Where Can You See 'Beasts Of No Nation'? You Have A Few Options
In case you haven't heard, Netflix is in the movie business now. Beasts of No Nation, the new film from True Detective Season 1 director Cary Fukunaga, is set to debut this week, with Netflix picking up the film's worldwide distribution rights. The movie stars Idris Elba as a vicious African military commander who recruits a young boy, played by newcomer Abraham Attah, as a child soldier in his country's civil war after the boy's father is killed by militants. The film is getting excellent reviews and is an Oscar hopeful, but there seems to be a little confusion as to how one can go about watching it, considering its untraditional origins. So where can you watch Beasts of No Nation, actually?
Beasts of No Nation is unique in that it's being released on Netflix and in theaters on the same day, Oct. 16. This move by Netflix has caused some controversy, as the nation's four biggest movie theater chains (AMC, Regal, Cinemark, and Carmike) are all boycotting the film because it ignores the traditional 90-day gap between theatrical and home releases for movies. That means that if you want to see Beasts of No Nation on the silver screen, you'll have to look toward smaller, independent and arthouse theaters. U.S. chain Landmark Theaters will be showing the movie at all of its 19 locations, making it the biggest supporter, but because of the lack of other theaters, the film is getting a "limited release" versus a "wide release."
In a statement shortly after the news about Beasts' release was announced, Netflix CFO David Wells said that the movie "balances out" the company's line-up, calling it an "experiment" that would likely still resonate with viewers. Said Wells, according to Deadline: “We take something because it’s a great piece of content, and a great story. We think that’s going to match well with most Netflix members."
At the end of the day, the way Beasts gets released really isn't that big of a deal since many independent films don't see a wide release anyway, but the big theaters might want to get in line because the film may end up having a huge impact on the future of the movie business. Netflix has a lot of high-profile films they're working on that could have similar release plans, and they're the types of movies that people are going to want to see in theaters. Here are the big films Netflix is working on, so theater chains, pay attention.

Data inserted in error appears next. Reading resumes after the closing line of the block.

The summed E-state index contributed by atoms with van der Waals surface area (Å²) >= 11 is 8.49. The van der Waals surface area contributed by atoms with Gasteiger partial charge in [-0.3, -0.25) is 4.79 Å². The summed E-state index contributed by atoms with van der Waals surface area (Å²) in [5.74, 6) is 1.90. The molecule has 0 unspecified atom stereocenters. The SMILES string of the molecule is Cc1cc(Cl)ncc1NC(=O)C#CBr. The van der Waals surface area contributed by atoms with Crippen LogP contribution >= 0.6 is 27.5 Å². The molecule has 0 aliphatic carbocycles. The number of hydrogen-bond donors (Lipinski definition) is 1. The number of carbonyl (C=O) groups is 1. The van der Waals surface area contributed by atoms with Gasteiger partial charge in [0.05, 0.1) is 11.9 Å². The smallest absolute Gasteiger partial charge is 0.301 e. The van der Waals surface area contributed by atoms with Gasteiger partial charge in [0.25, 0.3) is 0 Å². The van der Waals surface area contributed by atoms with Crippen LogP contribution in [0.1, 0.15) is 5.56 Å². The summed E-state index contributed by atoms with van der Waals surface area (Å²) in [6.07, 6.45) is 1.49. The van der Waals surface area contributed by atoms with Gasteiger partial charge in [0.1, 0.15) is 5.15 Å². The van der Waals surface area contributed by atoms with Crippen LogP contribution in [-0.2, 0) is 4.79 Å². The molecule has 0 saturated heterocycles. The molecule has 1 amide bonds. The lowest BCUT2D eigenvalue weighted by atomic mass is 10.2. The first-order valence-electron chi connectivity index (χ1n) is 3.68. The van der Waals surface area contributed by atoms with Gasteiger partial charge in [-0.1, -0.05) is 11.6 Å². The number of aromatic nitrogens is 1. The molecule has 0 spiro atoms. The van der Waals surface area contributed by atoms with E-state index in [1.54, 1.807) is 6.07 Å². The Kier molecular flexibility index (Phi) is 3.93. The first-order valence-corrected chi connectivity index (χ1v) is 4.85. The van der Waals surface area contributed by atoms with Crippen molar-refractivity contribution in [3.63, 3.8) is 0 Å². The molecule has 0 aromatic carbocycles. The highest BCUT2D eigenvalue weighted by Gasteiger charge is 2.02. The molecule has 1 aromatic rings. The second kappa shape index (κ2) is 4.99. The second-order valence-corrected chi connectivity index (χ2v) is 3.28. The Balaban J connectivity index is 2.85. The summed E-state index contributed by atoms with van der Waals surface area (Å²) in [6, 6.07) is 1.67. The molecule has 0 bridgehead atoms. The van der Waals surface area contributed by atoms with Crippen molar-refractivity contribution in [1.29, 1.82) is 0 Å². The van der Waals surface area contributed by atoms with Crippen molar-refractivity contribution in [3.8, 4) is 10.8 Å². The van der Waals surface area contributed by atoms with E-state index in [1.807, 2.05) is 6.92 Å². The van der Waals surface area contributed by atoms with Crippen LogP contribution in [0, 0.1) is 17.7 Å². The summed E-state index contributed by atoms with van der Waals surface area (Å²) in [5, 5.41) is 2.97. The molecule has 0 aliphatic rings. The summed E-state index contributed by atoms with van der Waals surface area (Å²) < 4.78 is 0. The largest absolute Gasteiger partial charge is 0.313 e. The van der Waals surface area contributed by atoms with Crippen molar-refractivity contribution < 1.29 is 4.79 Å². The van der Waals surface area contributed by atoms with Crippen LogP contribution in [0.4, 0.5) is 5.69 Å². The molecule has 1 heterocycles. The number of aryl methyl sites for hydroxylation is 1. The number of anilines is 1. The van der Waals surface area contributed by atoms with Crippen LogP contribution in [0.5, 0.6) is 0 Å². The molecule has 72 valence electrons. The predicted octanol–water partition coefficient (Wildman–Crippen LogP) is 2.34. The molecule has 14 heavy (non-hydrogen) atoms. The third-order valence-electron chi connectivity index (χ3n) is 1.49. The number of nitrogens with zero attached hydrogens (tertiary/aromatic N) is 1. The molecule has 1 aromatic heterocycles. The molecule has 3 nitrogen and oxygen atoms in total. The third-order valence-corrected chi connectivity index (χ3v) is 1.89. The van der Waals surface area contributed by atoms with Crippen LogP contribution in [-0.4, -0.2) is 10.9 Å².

Crouching Tiger, Hidden Dragon II: The Green Dragon
The sequel to the 2000 martial arts film that became a cultural icon is set to debut on Netflix in February 2016. The movie was originally scheduled to debut in July 2015 on Netflix and in select IMAX theaters, but was boycotted by the big four theaters, plus Cineworld, causing Netflix to reschedule. Those theaters may come to regret their decision, though: The original Crouching Tiger, Hidden Dragon made over $200 million at the box office.
Pee-Wee's Big Holiday
Another big score for Netflix was securing the rights to Paul Reubens' next Pee-wee Herman film. 1985's Pee-wee's Big Adventure is considered a cult classic, and the next Pee-wee comedy starts streaming in early 2016.
Christopher Guest is bringing his band of merrymakers to Netflix in 2016 with this film, likely a mockumentary, about sports mascots. While not much is known about the movie, here's the official synopsis: "Welcome to all the drama, intrigue and occasional excitement of the 8th World Mascot Association Championships, where a group of 'unusual' men and women, with big heads and furry suits, compete to win the prestigious Gold Fluffy Award and be crowned best mascot in the world." I'm in.
Actors don't get much bigger than Brad Pitt, and Netflix inked a deal with the mega star to bring this vehicle of his directly to their customers next year. The film is a war industry satire inspired by the book The Operators, which is about the War in Afghanistan, and Pitt's character is based on retired U.S. Army General Stanley McChrystal.
A Ton of Adam Sandler
Netflix has a four-picture deal with the comedian, with the first film debuting on Dec. 11. That movie, a Western spoof called The Ridiculous Six , caused some controversy over some poorly received jokes at the expense of Native Americans in the cast (at the time, Deadline reported a Netflix spokesperson's response: “The movie has ‘ridiculous’ in the title for a reason –because it is ridiculous... It is a broad satire of Western movies and the stereotypes they popularized, featuring a diverse cast that is not only part of — but in on — the joke.”) After Six comes The Do Over, a comedy about two men who fake their own deaths to start new lives. Plus two more movies starring Sandler. Hey, maybe the creative freedom allowed by Netflix will let Sandler regain the comedic heights he achieved with Happy Gilmore and Billy Madison.
Beasts of No Nation is breaking ground for Netflix as a serious movie house, and the streaming service is only going to get bigger. Movie theaters had better start accepting this as the new normal, or they may find themselves shut out in the end, trampled under the monster that is Netflix.
Images: Netflix; giphy (5)